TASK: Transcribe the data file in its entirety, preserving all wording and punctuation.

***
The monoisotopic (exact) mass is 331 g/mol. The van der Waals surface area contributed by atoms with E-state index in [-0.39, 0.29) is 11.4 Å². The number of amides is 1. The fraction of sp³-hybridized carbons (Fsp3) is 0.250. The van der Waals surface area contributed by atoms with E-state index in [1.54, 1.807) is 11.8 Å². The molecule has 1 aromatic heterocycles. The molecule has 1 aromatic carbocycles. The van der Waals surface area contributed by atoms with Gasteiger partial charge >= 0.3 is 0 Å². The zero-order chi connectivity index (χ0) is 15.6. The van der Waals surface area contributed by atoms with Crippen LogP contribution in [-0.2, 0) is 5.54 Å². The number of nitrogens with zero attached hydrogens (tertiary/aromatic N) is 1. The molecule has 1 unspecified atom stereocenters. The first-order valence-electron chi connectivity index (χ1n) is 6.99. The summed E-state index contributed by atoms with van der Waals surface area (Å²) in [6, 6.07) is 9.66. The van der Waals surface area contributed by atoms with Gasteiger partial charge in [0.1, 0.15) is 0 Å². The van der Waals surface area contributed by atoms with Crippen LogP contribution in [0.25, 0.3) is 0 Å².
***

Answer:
The monoisotopic (exact) mass is 331 g/mol. The van der Waals surface area contributed by atoms with E-state index in [-0.39, 0.29) is 11.4 Å². The number of amides is 1. The fraction of sp³-hybridized carbons (Fsp3) is 0.250. The van der Waals surface area contributed by atoms with E-state index in [1.54, 1.807) is 11.8 Å². The molecule has 1 aromatic heterocycles. The molecule has 1 aromatic carbocycles. The van der Waals surface area contributed by atoms with Gasteiger partial charge >= 0.3 is 0 Å². The zero-order chi connectivity index (χ0) is 15.6. The van der Waals surface area contributed by atoms with Crippen LogP contribution in [-0.2, 0) is 5.54 Å². The number of nitrogens with zero attached hydrogens (tertiary/aromatic N) is 1. The molecule has 1 unspecified atom stereocenters. The first-order valence-electron chi connectivity index (χ1n) is 6.99. The summed E-state index contributed by atoms with van der Waals surface area (Å²) in [6, 6.07) is 9.66. The van der Waals surface area contributed by atoms with Gasteiger partial charge in [0.1, 0.15) is 0 Å². The van der Waals surface area contributed by atoms with Crippen LogP contribution in [0.25, 0.3) is 0 Å².